Why Professionals Need Philosophy

When most people think of philosophy their mind goes fuzzy. It conjures up images of dull textbooks, boring teachers, abstract questions like “the nature of the word ‘the'” or lifeboat situation hypotheticals like “do you pull the lever to kill 1 person or 5?
It’s not really any wonder to me why most students and young professionals, given that this is their exposure to philosophy, avoid it. These questions have no relevance to their lives! But they’ve been lied to.
Philosophy is not just about obtuse, floating questions that have no real answer. That kind of “philosophy,” if you want to call it that, might work in grad school and academia but not in the real world. In life, in education, in business, in love, and in success, philosophy serves a profound purpose. It can be your biggest ally if you define it and use it correctly or your greatest enemy if you choose to ignore it.
Here’s Ayn Rand on the value of doing philosophy:

In order to live, man must act; in order to act, he must make choices; in order to make choices, he must define a code of values; in order to define a code of values, he must know what he is and where he is—i.e., he must know his own nature (including his means of knowledge) and the nature of the universe in which he acts—i.e., he needs metaphysics, epistemology, ethics, which means: philosophy….
As a human being, you have no choice about the fact that you need a philosophy. Your only choice is whether you define your philosophy by a conscious, rational, disciplined process of thought and scrupulously logical deliberation—or let your subconscious accumulate a junk heap of unwarranted conclusions, false generalizations, undefined contradictions, undigested slogans, unidentified wishes, doubts and fears, thrown together by chance, but integrated by your subconscious into a kind of mongrel philosophy and fused into a single, solid weight: self-doubt, like a ball and chain in the place where your mind’s wings should have grown.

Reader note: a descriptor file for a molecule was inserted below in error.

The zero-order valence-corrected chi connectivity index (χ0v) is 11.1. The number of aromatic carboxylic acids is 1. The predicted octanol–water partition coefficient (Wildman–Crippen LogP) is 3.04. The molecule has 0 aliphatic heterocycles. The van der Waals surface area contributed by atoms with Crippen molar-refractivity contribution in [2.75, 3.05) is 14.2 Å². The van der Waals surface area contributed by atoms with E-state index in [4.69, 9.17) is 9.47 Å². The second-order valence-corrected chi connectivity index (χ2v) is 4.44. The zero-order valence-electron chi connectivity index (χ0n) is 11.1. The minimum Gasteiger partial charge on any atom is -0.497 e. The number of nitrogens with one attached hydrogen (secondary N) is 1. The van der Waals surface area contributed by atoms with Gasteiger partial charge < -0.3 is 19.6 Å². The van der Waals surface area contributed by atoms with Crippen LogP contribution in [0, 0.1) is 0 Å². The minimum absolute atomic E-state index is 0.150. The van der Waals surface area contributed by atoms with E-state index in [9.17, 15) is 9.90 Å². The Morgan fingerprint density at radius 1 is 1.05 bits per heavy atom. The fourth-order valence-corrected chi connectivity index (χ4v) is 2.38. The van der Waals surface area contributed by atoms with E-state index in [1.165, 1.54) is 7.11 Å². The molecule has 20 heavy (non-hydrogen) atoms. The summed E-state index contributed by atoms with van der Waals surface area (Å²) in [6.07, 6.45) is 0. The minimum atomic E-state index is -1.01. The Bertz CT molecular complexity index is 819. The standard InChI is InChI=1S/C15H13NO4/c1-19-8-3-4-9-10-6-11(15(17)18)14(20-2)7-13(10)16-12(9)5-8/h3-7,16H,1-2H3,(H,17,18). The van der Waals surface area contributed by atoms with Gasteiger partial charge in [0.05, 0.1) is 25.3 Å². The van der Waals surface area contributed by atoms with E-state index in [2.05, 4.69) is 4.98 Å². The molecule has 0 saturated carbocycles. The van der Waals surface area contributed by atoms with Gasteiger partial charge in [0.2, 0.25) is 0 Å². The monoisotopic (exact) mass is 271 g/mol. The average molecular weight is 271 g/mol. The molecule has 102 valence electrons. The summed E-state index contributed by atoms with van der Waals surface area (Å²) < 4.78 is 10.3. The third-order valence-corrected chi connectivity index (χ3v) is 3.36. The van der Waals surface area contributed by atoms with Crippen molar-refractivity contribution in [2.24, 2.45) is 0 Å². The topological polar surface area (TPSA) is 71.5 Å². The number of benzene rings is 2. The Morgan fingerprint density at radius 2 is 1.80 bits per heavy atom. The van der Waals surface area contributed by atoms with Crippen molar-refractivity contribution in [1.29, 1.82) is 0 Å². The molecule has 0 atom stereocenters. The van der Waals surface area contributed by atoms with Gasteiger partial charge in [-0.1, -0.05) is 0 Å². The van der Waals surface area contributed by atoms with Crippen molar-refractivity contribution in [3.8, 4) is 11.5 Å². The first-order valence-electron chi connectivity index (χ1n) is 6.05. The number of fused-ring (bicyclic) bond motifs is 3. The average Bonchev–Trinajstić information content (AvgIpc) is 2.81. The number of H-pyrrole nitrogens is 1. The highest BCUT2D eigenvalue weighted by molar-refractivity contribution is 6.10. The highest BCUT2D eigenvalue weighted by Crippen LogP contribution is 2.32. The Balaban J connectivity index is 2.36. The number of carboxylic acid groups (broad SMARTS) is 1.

Philosophy is something bound up with the human experience. Nobody can avoid it. If you want to make proper short and long-range decisions, you will actively do philosophy to develop a consistent system on which to base your actions and choices. Most people do not do this. They live their lives in a state of guilt, confusion, and anxiety and struggle because they’ve never bothered to do philosophy consciously and they get real-world results that match those states.
Using this understanding as our base, here are some of the kinds of the real-life questions you can answer with philosophy:

  • Should I go to college?
  • Should I stay in college because my parents and friends want me to or should I leave?
  • What job should I go for? Do I even want a job or do I want to freelance or own a business?
  • Do I ask for a raise now or not?

If you’ve ever stressed yourself out over these questions and had no clear answer, you need more philosophy in your life. You can answer them because you have no clear values or understandings on which to base those answers. Let’s take one of the more common questions in this list: “Should I stay in college because my parents and friends want me to or should I leave.”
The answer to this question depends greatly on the philosophy you’ve accepted. Do you exist to serve others and their values or is your life your own? Is happiness the moral purpose of your life or duty and sacrifice? Can you have an unchosen obligation or must all obligations be voluntarily entered?
These aren’t fluffy questions with no answers. It’s the real world and your answers will determine your real-world results. If you know college is not serving your interests but you believe you owe an obligation to your parents, you’ve just condemned yourself to 4 years of misery and lost opportunity that you can never get back. I’ve seen this play out hundreds of times over the last few years.
When I look back on my own life, leaving college despite the wishes of my family and all the adults in my life was one of the best decisions I ever made. I could not have done it if I accepted the belief that my life was somehow duty bound to the welfare and wishes of others. The knowledge and courage to make the jump depended entirely on using philosophic thinking to navigate the decision-making process.
So if you’re looking for your next read, skip the business section and find something that will make you think about your life and your place in it. It might be the most important thing you do.